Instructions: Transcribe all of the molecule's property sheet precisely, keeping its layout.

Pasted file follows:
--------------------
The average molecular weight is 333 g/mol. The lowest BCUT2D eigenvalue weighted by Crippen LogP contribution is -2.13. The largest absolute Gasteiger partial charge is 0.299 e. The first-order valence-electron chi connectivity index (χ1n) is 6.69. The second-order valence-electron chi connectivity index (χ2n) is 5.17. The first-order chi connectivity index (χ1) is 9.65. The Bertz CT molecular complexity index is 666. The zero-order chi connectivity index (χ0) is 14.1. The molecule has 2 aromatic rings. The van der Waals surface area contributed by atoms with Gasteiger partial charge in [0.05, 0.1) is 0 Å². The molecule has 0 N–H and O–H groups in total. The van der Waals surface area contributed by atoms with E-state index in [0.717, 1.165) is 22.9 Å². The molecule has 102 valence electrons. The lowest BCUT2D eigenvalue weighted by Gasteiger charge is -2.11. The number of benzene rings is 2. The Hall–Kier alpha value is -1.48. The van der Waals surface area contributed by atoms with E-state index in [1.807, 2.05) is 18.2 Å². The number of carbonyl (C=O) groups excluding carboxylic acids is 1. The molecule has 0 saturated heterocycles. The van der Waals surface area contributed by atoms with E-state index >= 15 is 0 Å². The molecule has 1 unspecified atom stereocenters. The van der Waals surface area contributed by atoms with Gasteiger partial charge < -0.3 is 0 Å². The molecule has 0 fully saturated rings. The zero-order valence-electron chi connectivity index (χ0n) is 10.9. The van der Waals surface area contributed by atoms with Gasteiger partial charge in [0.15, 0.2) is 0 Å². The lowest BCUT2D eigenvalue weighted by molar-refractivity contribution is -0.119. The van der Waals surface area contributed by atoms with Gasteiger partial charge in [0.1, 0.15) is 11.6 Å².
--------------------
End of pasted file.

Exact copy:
The average molecular weight is 333 g/mol. The lowest BCUT2D eigenvalue weighted by Crippen LogP contribution is -2.13. The largest absolute Gasteiger partial charge is 0.299 e. The first-order valence-electron chi connectivity index (χ1n) is 6.69. The second-order valence-electron chi connectivity index (χ2n) is 5.17. The first-order chi connectivity index (χ1) is 9.65. The Bertz CT molecular complexity index is 666. The zero-order chi connectivity index (χ0) is 14.1. The molecule has 2 aromatic rings. The van der Waals surface area contributed by atoms with Gasteiger partial charge in [0.05, 0.1) is 0 Å². The molecule has 0 N–H and O–H groups in total. The van der Waals surface area contributed by atoms with E-state index in [0.717, 1.165) is 22.9 Å². The molecule has 102 valence electrons. The lowest BCUT2D eigenvalue weighted by Gasteiger charge is -2.11. The number of benzene rings is 2. The Hall–Kier alpha value is -1.48. The van der Waals surface area contributed by atoms with E-state index in [1.807, 2.05) is 18.2 Å². The number of carbonyl (C=O) groups excluding carboxylic acids is 1. The molecule has 0 saturated heterocycles. The van der Waals surface area contributed by atoms with E-state index >= 15 is 0 Å². The molecule has 1 unspecified atom stereocenters. The van der Waals surface area contributed by atoms with Gasteiger partial charge < -0.3 is 0 Å². The molecule has 0 fully saturated rings. The zero-order valence-electron chi connectivity index (χ0n) is 10.9. The van der Waals surface area contributed by atoms with Gasteiger partial charge in [0.15, 0.2) is 0 Å². The lowest BCUT2D eigenvalue weighted by molar-refractivity contribution is -0.119. The van der Waals surface area contributed by atoms with Gasteiger partial charge in [0.1, 0.15) is 11.6 Å².